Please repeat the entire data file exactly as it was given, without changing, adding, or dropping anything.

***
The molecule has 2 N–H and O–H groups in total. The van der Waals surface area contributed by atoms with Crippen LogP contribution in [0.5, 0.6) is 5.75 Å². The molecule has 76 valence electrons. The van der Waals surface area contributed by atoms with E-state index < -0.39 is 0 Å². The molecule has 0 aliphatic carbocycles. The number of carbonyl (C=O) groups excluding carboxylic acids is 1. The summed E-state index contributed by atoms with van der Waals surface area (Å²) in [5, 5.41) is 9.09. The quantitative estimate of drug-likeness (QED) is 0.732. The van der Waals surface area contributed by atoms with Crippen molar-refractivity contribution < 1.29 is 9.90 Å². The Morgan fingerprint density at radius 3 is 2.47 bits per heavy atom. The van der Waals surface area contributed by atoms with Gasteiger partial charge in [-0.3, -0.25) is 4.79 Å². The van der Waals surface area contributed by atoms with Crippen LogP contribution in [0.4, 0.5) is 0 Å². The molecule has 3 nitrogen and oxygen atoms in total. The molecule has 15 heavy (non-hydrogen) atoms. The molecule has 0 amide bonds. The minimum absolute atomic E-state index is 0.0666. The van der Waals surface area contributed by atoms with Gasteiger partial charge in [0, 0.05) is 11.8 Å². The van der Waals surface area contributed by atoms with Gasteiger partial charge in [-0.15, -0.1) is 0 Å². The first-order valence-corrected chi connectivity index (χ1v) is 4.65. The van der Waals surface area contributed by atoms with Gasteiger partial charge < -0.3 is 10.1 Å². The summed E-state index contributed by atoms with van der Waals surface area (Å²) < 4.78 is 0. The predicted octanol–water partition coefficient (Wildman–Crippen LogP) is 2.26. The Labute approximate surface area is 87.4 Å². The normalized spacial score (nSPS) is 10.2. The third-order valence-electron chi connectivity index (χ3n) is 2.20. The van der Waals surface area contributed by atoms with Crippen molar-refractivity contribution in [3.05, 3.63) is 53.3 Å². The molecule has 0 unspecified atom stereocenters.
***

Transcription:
The molecule has 2 N–H and O–H groups in total. The van der Waals surface area contributed by atoms with Crippen LogP contribution in [0.5, 0.6) is 5.75 Å². The molecule has 76 valence electrons. The van der Waals surface area contributed by atoms with E-state index < -0.39 is 0 Å². The molecule has 0 aliphatic carbocycles. The number of carbonyl (C=O) groups excluding carboxylic acids is 1. The summed E-state index contributed by atoms with van der Waals surface area (Å²) in [5, 5.41) is 9.09. The quantitative estimate of drug-likeness (QED) is 0.732. The van der Waals surface area contributed by atoms with Crippen molar-refractivity contribution < 1.29 is 9.90 Å². The Morgan fingerprint density at radius 3 is 2.47 bits per heavy atom. The van der Waals surface area contributed by atoms with Gasteiger partial charge in [-0.3, -0.25) is 4.79 Å². The van der Waals surface area contributed by atoms with Crippen LogP contribution in [0.4, 0.5) is 0 Å². The molecule has 3 nitrogen and oxygen atoms in total. The molecule has 15 heavy (non-hydrogen) atoms. The molecule has 0 amide bonds. The minimum absolute atomic E-state index is 0.0666. The van der Waals surface area contributed by atoms with Gasteiger partial charge in [0, 0.05) is 11.8 Å². The van der Waals surface area contributed by atoms with Gasteiger partial charge in [-0.15, -0.1) is 0 Å². The first-order valence-corrected chi connectivity index (χ1v) is 4.65. The van der Waals surface area contributed by atoms with Gasteiger partial charge < -0.3 is 10.1 Å². The summed E-state index contributed by atoms with van der Waals surface area (Å²) < 4.78 is 0. The predicted octanol–water partition coefficient (Wildman–Crippen LogP) is 2.26. The Labute approximate surface area is 87.4 Å². The normalized spacial score (nSPS) is 10.2. The third-order valence-electron chi connectivity index (χ3n) is 2.20. The van der Waals surface area contributed by atoms with Crippen molar-refractivity contribution in [3.05, 3.63) is 53.3 Å². The molecule has 0 unspecified atom stereocenters.